I just got a junk email from some guy who's calling himself the Prophet Nathan Paul Agostini, the headline of which reads, "You Will Die This Year!"
I looked it up. The Prophet Nathan Paul Agostini's got a website with images cribbed from disaster movies, youtube videos—the whole shuh-bang. He's obviously legit. I'm doomed.
Part of me wants that to be true.
I mean, it must be... right? Why else would there be such a huge market for apocalyptic entertainment? Unless I guess maybe it's cathartic. Like, we look around at the fact that the guys driving the bus are obviously loony and, I dunno, the growing police state... and yet we somehow still can't bring ourselves to really talk about it.
So it's nice to have someone say, "Yep... we're doomed." There's a kind of hope in it, like that maybe the fact that we're hearing about it ahead of time and acknowledging it means we're special—that we're gonna be part of the lucky few who survive all the raining-blood-fire-hellishness and then after a perilous journey across a sun-scorched desert we'll make it to the promised land. There's a mythic quality to this narrative that has basic, human appeal.
Except, I'm not as good at it as he is.
Truth: I haven't actually been reading David Foster Wallace.
I've been reading the script for a biopic(ish) about David Foster Wallace called THE END OF THE TOUR, which is written by Donald Margulies and is awesome. So I've actually been reading a screenwriter's retelling of another writer [David Lipsky] who wrote a book recalling things that David Foster Wallace once said. Even at three levels of remove, Wallace's words have hooks. Brain-hooks, I mean.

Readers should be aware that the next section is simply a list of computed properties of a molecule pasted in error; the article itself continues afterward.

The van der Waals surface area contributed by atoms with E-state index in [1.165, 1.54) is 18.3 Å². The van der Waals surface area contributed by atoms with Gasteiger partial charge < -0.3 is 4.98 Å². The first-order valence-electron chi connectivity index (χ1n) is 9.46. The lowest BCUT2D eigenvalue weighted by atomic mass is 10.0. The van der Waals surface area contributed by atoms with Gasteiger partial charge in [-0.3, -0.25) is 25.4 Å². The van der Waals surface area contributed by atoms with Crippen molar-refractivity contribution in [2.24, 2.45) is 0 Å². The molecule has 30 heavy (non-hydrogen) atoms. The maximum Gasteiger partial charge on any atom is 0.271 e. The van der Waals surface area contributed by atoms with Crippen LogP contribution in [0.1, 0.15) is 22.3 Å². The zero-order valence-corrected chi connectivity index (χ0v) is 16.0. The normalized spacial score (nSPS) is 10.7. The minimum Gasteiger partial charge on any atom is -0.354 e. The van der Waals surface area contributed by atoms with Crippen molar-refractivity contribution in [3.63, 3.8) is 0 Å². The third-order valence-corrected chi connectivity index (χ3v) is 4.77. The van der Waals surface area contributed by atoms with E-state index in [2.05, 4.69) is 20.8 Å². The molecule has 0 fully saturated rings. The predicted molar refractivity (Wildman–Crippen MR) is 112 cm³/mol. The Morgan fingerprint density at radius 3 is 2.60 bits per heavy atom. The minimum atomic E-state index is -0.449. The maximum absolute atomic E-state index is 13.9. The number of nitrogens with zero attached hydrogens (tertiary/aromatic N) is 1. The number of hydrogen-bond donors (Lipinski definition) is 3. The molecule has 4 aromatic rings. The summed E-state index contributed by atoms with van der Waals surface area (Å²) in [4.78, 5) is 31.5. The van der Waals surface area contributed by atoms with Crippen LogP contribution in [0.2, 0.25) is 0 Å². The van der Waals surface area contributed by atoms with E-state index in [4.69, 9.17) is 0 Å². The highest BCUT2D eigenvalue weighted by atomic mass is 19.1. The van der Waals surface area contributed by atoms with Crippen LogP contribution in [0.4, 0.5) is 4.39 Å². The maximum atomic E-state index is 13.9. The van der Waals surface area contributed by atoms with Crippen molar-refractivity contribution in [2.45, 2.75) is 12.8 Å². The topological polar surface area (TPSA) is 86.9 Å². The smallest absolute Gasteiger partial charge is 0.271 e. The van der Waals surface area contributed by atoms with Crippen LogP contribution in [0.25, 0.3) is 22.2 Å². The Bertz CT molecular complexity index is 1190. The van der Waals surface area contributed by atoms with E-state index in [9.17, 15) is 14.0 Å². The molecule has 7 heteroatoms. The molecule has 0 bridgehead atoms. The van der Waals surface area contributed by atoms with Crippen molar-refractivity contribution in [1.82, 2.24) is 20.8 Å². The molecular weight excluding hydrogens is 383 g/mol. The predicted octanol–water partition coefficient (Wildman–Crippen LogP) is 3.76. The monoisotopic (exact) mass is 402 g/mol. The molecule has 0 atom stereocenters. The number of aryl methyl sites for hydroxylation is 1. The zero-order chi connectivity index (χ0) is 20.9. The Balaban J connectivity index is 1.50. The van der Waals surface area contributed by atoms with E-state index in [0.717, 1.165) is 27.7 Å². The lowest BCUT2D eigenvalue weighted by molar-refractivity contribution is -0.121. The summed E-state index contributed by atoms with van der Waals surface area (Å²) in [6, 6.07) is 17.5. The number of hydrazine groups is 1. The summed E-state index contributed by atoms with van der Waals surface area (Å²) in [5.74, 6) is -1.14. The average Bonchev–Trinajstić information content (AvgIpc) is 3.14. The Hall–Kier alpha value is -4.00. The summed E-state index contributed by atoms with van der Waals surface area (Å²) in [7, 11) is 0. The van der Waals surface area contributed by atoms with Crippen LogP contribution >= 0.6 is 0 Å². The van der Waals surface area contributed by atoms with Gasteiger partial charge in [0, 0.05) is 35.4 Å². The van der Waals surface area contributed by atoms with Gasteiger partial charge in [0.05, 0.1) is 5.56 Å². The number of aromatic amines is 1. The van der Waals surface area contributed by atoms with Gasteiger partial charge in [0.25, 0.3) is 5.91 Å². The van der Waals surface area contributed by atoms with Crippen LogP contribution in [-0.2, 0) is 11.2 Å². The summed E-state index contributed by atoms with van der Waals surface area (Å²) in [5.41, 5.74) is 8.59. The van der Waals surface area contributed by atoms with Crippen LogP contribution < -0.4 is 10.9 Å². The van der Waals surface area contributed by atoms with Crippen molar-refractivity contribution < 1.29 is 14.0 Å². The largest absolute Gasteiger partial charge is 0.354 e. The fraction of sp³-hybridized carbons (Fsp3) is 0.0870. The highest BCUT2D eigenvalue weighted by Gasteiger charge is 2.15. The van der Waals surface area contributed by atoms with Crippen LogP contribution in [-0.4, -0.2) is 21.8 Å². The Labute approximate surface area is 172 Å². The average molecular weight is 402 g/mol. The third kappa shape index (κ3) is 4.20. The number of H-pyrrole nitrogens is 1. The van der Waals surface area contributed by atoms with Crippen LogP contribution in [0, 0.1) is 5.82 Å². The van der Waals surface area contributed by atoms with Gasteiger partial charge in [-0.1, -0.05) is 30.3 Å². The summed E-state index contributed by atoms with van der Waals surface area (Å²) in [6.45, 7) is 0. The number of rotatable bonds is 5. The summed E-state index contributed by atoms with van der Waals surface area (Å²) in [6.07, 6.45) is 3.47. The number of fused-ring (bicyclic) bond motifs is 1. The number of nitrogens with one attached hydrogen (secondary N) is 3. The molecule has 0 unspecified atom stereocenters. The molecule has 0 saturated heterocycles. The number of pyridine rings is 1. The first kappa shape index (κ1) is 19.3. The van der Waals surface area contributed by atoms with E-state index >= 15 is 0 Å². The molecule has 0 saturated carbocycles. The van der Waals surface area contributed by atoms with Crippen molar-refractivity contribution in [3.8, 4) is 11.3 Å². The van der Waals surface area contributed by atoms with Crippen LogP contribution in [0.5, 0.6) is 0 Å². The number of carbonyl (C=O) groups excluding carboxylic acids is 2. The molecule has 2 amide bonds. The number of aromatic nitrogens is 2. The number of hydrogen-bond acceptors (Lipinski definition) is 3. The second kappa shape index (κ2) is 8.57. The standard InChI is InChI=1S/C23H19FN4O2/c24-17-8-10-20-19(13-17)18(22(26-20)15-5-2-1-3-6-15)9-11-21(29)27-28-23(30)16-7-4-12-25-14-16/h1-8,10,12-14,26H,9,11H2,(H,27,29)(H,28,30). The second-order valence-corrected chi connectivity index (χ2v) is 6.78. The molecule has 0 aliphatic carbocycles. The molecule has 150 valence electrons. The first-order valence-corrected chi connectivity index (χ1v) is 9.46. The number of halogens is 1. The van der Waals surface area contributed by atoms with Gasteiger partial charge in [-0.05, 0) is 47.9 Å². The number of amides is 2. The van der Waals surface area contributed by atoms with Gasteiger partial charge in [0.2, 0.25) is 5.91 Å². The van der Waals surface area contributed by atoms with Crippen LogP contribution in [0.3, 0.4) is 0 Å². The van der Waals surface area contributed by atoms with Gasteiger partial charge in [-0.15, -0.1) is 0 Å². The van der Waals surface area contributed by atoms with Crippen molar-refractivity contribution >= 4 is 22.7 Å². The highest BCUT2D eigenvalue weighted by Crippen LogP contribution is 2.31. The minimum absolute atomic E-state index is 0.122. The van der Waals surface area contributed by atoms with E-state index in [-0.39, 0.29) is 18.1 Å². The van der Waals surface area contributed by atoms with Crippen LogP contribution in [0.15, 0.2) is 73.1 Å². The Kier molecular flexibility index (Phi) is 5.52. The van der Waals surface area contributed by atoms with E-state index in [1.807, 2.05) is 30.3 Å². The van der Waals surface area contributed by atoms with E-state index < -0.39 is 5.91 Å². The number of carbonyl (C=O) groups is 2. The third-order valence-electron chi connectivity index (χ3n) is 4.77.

THE END OF THE TOUR is extra-impactful because it's likewise about the sort of stuff that Wallace talked a lot about in his writing, like depression and loneliness and also using art and writing to grasp after meaning and whatnot. And given the fact that the screenplay (and subsequent movie) begins with the advent of Wallace's death-by-suicide, the pain on the page is all the more poignant.
So he's talking about depression and he's talking about fame, about chasing hard after some sort of success in the very-American way of believing that attainment is somehow going to bring significance. That things will then be all okay.
And he says (referring to a section on depression in his book, Infinite Jest):
"I was just thinking... There's a thing in the book: when people jump out of a burning skyscraper, it's not that they're not afraid of falling anymore, it's that the alternative is so awful. And then you're invited to consider what could be so awful, that leaping to your death seems like an escape from it. I don't know if you've had any experience with this. It's worse than any kind of physical injury, it may be what in the old days was called a spiritual crisis."
A Spiritual Crisis.
One of the things I love about David Foster Wallace is the way he so often hits nails squarely on their heads. And even though he did not ultimately find a way to live through the morass, he's so good at cutting right down to the bone and exposing the deeper magic that he's able to reference something like a spiritual crisis without ever losing credibility with the more intellectually-bent.
Now that we're talking about writerly-insecurities (we are), I should mention that one of my biggest is that I won't quite meet that DFW bar when it comes to writing about transcendence... which I believe in quite firmly.
There's this materiality and empiricality to current modes of thought that bothers me, if only because I don't think the track record of scientific achievement has actually been all that great when it comes to promoting and growing human well-being and health. In so many ways, yes—I can't tell you the number of times I might've died as a young kid without the interventions of modernity—but in other ways the whole Industrial-Revolution-Scientific-Explosion has been a real kick in the nuts.